A CYPRESS AT THE CIRCO MASSIMO
A CYPRESS AT THE CIRCO MASSIMO
Rome 1993. 29 ½ x 433 inches (polyptych of 23 pieces). Oil on canvas
During May of 1993 I painted this cypress moving around with specific different angles in order to recreating in the background a panoramic view of the Circo Massimo.
FÉLIX DE LA CONCHA, A TOTAL PROJECT
Félix de la Concha returns periodically to Madrid, to his native Leon, which he has painted so well in some of the paintings that were in his first solo show, and returns to Cantabria where is that “Grandmother’s house” to which he has dedicated some memorable paintings and more recently a very interesting series. His land of choice, however, is out of Spain. It is Italy, which has attracted so many of our painters in the past. Rome, a city to which he arrived when he was awarded with one of the scholarships by the Spanish Academy, already occupies a fundamental place in his life, and in the development of his work. Especially after that splendid polyptych of more than forty meters long around the courtyard of Donna Olimpia, a construction from the fascist era, of 1938. In its courtyard, during nine months, he made a timeless chronicle and loaded with a strange poetry. (…)
Félix de la Concha’s way of approaching the urban motifs, his main inspiration, differs substantially from the way similar motives have been approached by others of his realistic colleagues. He is interested, as some of them, in the almost topographical tradition of the Vedutists, but he makes it compatible with a sensible preoccupation with light and the passage of hours. And with something that in principle is antithetical to the above: with a systematic spirit, a commitment of totality, of total work, that almost take us to the terrain of the conceptual. And suddenly one remembers that the prologue of the catalog for his first exhibition in Madrid was written by, precisely, Juan Hidalgo, the founder of ZAJ.
As in other of his earlier Roman series, in this one around the Circo Massimo, these two dimensions of the problem are present. Each of the twenty-three pictures that integrate the cycle, contemplated in its individuality, could be perceived as the result of the Impressionist encounter with a motive, with an hour. But that vision is not what is proposed to us, but exactly the opposite. By juxtaposing all these fragmentary visions, all the instants are relativized, which become part of a system. The spectator captures, at one point, the logic of that system, and which are determined in advance by a very complex geometric plan of slight displacements of the angle of vision that make each painting. Although always, in the foreground, the same cypress is slightly different from the previous one, and all together compose a panorama.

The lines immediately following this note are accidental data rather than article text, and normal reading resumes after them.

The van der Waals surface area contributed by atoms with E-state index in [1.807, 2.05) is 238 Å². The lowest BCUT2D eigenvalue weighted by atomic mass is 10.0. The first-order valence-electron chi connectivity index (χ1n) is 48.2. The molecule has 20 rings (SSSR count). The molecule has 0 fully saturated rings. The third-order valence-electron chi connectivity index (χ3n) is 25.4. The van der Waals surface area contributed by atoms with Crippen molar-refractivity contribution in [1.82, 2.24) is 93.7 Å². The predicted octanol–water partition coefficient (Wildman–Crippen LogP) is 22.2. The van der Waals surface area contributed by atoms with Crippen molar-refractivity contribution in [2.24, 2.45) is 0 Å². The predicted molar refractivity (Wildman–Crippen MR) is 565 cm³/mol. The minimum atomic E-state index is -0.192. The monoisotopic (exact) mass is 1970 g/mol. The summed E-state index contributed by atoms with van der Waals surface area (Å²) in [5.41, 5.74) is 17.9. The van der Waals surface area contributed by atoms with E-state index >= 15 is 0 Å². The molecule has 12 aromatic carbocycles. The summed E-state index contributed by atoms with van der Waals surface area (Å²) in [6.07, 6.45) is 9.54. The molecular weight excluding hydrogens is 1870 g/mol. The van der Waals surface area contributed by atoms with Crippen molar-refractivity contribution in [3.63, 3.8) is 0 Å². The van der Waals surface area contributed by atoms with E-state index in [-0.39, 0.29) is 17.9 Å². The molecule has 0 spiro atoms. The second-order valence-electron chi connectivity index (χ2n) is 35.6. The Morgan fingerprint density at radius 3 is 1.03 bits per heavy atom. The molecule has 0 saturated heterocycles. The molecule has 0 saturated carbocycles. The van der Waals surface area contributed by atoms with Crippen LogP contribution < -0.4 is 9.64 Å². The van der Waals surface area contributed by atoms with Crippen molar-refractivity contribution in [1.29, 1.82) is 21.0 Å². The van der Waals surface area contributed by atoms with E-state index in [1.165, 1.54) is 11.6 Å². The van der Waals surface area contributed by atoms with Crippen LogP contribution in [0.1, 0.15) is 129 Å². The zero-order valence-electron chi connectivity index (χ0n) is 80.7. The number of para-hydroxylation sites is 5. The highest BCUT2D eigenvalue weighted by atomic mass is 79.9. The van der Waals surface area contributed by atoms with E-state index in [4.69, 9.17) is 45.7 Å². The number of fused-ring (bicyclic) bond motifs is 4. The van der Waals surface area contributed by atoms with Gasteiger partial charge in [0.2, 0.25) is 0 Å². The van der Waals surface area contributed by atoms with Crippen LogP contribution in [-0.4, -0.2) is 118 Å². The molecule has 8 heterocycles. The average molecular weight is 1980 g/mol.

“I’m not attracted to the spectacular,” Félix de la Concha writes in the prologue to the ICI catalog documenting the polyptic Nine Months in Donna Olimpia. He also, a few lines later, acknowledges that one might think that this statement is ironic, taking into account the dimensions and complexity of that work. A work which has also been conceived according to a totalizing plan. And he insists, paradoxically: “I expect … to retain a certain spirit of fragility.”
Nor does this series now want to be “spectacular.” It is simply a new project sustained with integrity, with consistency, above conventions and easiness. The will that reveals to delve into a chosen direction deserves our full attention. Conceptually it is a project that is sustained, but more important still is the sensitivity that the painter denotes in each of these twenty-three confrontations with a particular angle of the Roman urban landscape. The dark green of the cypress and the light, fresh green of the grass, a whimsical branch and as disheveled of the tree, the red walls of a building at the bottom of the first sections of the panorama, the almost cubist anfractuosities and nooks of the Circo itself, the wonderfully Corotian quality of the light that bathes the scene … all this allows him once again to provide us with a lesson of good and serene painting, and to demonstrate that indeed in it the spirit of system, The reflection on the problems of representation itself, does not kill the freshness of feeling, the fragility that he himself invoked in his text I mentioned earlier. The fragility, which is the material on which the painters work, on which we, the poets, work.
JUAN MANUEL BONET
Poet, Art Critic and current Director of the Instituto Cervantes.
BONET, J. M. “Félix de la Concha, un proyecto total”. In Félix de la Concha. Despliegues (Deployments). Catalog of the exhibition held in León, Centro Cultural Santa Nonia and Casa de las Carnicerías, June 10-July 9, 1994.